When Nebraska becomes the first in the nation to do something, it’s generally been positive – look at our unicameral Legislature or public power districts, for instance.
But that’s not always the case, as with last week’s news that Nebraska would be the first state to share driver’s license data with the federal government as part of its 2020 census preparations. Most states have wisely declined the offer.
It’s more important that every Nebraskan be counted, regardless of their legal status, than volunteer to lead the line in providing the feds more information than necessary – to the detriment of both the state’s budget and accurate political boundaries.
Yes, Nebraska is in a different position than most states, in that it only grants driver’s licenses to people who can prove they’re in the country legally. But regardless of legal status, the data Nebraskans provide when they apply for a state-issued license is none of the federal government’s business.
For those who worry about needless intrusions by the feds, this is it.
A better approach would have been to emulate Maryland’s tack. When approached by the federal government, officials at the Old Line State offered to share demographic data without personally identifiable info – a suggestion the Census Bureau declined.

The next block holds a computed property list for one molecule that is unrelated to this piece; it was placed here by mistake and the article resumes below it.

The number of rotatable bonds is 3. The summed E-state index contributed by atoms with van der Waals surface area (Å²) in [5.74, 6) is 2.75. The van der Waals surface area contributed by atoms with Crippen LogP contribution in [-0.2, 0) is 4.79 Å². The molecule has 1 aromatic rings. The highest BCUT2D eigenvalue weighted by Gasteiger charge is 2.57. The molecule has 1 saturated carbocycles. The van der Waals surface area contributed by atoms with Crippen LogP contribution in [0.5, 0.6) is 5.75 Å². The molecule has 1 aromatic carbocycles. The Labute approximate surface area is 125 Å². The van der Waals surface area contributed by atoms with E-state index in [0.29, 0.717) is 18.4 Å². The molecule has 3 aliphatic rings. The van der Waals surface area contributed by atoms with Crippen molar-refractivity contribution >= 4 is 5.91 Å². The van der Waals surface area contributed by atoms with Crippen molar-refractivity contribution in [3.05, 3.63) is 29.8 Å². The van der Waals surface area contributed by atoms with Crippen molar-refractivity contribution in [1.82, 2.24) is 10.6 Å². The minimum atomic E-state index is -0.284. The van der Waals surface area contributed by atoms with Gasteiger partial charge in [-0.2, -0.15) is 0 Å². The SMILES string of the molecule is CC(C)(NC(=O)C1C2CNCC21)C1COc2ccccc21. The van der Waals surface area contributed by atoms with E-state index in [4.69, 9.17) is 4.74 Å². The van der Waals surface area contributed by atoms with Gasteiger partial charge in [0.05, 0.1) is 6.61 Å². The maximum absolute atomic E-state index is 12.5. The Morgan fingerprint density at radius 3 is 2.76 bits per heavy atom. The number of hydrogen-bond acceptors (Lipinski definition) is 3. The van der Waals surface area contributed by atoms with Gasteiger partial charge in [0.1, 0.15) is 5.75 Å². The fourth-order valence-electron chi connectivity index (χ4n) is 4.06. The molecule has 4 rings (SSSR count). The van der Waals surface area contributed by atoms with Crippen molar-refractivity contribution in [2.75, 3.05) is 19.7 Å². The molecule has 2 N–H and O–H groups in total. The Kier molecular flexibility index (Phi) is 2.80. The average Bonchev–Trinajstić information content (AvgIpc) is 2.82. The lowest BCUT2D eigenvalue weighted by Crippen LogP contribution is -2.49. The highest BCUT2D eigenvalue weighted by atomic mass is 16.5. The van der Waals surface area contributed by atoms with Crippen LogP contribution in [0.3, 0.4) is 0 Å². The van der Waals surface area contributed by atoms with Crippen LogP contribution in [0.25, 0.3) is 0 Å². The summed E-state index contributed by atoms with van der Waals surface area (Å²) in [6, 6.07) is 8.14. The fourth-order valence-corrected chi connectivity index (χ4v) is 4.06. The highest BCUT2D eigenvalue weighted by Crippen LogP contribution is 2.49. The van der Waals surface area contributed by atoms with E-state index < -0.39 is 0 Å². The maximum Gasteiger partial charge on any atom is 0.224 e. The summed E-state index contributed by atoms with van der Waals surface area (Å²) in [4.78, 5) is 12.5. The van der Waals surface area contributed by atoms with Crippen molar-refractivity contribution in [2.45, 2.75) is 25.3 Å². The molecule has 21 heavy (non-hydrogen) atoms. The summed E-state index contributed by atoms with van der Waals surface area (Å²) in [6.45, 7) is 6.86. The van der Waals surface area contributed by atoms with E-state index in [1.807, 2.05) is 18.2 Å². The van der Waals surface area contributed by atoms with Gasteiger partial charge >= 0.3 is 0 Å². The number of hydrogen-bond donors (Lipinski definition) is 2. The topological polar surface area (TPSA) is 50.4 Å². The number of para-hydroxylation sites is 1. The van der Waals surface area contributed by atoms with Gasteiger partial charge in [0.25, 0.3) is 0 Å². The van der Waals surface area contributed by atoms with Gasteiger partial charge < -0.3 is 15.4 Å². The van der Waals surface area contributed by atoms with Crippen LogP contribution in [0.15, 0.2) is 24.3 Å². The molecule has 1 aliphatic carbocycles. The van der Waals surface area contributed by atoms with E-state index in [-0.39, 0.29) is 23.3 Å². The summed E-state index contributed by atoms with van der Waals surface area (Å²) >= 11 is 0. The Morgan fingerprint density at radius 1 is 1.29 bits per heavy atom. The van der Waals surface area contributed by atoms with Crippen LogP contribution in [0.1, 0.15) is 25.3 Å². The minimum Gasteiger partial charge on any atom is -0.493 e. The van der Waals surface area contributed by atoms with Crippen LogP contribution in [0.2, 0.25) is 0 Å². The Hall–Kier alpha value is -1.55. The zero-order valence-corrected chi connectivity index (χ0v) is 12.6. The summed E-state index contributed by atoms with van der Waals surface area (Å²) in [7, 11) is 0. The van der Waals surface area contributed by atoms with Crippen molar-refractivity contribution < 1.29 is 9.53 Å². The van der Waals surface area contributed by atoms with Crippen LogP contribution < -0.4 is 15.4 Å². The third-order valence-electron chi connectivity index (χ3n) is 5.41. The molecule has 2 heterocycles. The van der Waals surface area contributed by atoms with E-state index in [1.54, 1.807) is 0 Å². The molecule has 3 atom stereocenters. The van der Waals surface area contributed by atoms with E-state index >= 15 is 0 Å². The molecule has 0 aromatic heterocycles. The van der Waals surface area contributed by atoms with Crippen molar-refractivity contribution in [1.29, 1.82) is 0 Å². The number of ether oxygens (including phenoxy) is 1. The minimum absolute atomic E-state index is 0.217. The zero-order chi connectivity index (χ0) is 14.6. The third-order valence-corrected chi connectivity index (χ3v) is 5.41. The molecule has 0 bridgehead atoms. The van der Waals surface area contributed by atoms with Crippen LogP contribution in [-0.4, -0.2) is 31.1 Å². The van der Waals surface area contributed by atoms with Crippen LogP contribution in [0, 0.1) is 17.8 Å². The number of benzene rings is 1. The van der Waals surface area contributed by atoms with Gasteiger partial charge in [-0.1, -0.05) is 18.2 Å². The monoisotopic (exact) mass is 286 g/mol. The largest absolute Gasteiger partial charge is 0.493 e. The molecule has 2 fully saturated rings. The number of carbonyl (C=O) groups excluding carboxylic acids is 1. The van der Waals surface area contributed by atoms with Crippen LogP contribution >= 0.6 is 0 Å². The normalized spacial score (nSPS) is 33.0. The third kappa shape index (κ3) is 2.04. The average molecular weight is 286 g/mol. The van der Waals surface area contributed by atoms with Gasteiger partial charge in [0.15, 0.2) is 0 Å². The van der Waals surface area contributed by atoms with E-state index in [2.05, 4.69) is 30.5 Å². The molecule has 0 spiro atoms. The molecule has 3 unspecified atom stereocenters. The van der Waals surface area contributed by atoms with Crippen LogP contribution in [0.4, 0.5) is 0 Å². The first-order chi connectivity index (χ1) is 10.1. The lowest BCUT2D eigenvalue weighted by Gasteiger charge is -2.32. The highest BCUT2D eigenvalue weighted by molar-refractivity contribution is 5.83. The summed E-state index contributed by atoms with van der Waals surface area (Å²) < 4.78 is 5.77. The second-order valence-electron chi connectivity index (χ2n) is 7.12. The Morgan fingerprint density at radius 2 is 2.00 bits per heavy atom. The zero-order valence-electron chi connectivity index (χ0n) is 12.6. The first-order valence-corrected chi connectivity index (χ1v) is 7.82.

Concerns about underreporting are very real, with the loss of federal funds to Nebraska estimated at $21,000 per person missed over the course of a decade. And the Census Bureau’s own research predicted 6.5 million people, involving nearly one in 10 households, wouldn’t respond out of fear they could be punished or deported for answering.
The more people scared out of participating takes money directly out of all of our pockets.
Federal funds comprise nearly 27% of Nebraska’s $9.7 billion budget, with the lion’s share directed toward health care, educational, military and environmental programs. Census figures play a critical role in the distributing of said money, with an undercount potentially harming the state in those areas.
What Nebraska gains from acquiescing to the White House’s query is unclear, at best. But what it could very well lose is measured in dollars – hundreds of thousands, if not millions, of them.
It’s also worth noting that the 14th Amendment prescribes the “whole number of persons” in the country be counted in the census.
Because population figures are used to determine political districts and representation in Congress, however, the census has become needlessly politicized. In particular, areas with large immigrant populations are worried – and justifiably so – about political disenfranchisement as a result.
Whether it’s from being just one of five states to not convene a “complete count committee” to this unnecessary participation in a deleterious federal program, Nebraska’s recent actions regarding the 2020 census appear more harmful than helpful.
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